After a 13-year hiatus, Joanne Gallardo has returned to Goshen College as the interim campus pastor following Gwen Gustafson-Zook’s resignation last semester.

Gallardo joins the community after working as a campus pastor at Eastern Mennonite University (EMU), a counselor and case manager in Washington D.C. and a pastor of faith formation at Berkey Avenue Mennonite Fellowship.

Gallardo grew up in Wauseon, Ohio. She calls the area “very Mennonite,” but she did not grow up as a Mennonite. One of her parents was Baptist and one was Catholic. In her teen years, Gallardo grew distant from both groups. She said she started attending Mennonite Youth Fellowship soon after, when she had a friend try “really hard to convince me.”

Gallardo began attending Tedrow Mennonite Church and found the Mennonite faith to be the one for her. When it was time for her to go to college, she knew she wanted to go to a Mennonite school and was interested in music education. She began looking at Goshen College because a lot of people at her church were GC graduates. She gravitated to Goshen because of the Music Center, which had only recently been built at the time.

In her sophomore year at Goshen, Gallardo felt a call to ministry, so she became involved in campus ministry and changed her major from music education to a double major in music and Bible and religion. After college, she moved on to Anabaptist Mennonite Biblical Seminary (AMBS) to get a master’s degree in divinity.

Gallardo then worked in campus ministries at EMU for three years. Gallardo said her favorite part of that job was working with students who had mental health challenges who didn’t find the support that they needed from the church.

“It’s something that churches oftentimes push under the rug, you know, like they don’t want to deal with that,” said Gallardo.

Gallardo moved on from EMU and secured a job working as a case manager and counselor in Washington, D.C., where she stayed until 2017. At that point, she got a call from Berkey Avenue Mennonite Fellowship in Goshen, where she soon started working part-time as a faith formation pastor.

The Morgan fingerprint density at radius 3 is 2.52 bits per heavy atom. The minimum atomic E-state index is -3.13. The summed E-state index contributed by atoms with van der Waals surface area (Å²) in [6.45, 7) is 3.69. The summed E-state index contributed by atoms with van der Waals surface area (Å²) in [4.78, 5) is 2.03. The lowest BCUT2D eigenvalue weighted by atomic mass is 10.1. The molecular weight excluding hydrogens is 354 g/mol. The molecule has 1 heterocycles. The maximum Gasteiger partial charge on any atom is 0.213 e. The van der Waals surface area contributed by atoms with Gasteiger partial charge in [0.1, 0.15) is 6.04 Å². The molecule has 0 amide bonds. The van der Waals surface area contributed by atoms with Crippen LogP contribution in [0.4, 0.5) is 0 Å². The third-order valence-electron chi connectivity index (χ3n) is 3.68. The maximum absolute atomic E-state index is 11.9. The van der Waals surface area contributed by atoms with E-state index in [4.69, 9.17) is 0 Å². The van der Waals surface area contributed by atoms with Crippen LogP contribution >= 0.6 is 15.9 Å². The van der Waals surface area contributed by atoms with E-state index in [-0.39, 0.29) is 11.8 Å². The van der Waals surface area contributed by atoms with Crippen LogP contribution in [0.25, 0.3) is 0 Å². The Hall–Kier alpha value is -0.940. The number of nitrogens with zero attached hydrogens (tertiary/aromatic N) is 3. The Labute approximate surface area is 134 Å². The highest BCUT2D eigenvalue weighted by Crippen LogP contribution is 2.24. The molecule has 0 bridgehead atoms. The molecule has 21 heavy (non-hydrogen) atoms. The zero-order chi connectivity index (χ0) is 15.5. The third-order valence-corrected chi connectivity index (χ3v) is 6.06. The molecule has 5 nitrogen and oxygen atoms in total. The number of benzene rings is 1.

Earlier this school year, she was asked by Gilberto Perez, dean of students, to become interim pastor at Goshen College and to take over for Gustafson-Zook.

“The biggest difference pastoring to younger people is that people go to church for worship and to connect with God,” Gallardo said. “People go to college to get an education, but a good number of people want to grow their faith here, too. It is more secondary at a university, but I view it as very similar in that it’s figuring out how to fit Jesus into their very busy lives.”

Gallardo’s background in mental health impacts her approach to ministry.

“I’m a pastor who’s informed about mental health,” she said. “I wouldn’t call myself a professional anymore, but it definitely impacts how I try to work with people, and I’m aware of that.”

Gallardo considers herself to be a mentor, working to help people find ways to test their call and to see if religion is for them as well as leadership.

“I don’t need everyone who goes out and leaves to be a pastor,” she said. “I’m hoping that people leave here being ministry-informed leaders.”

Gallardo said that her biggest challenge so far in this position has been working with schedules, as many of those who want to be involved in ministry have many other work or school commitments.

“I think it’s really difficult to find space for God because, even if you’re doing ministry full-time, it’s hard,” said Gallardo. “I hope that students are finding time for self-care in general, where you can reflect on being a sacred child of God and reflect on being cared for by God and reflect on things that you are grateful for. I hope students find ways to connect in their own way.”

“Spirituality doesn’t need to look like I say it should, or how your professors say it should,” she said. “Faith changes throughout your life. I also want to make sure that students aren’t afraid to ask the hard questions in faith, or to question or to doubt. College is a great time to ask questions. Don’t feel afraid. Don’t be afraid to question the Bible.”

Gallardo’s office is located in Wyse 101. Her door is always open for a visit.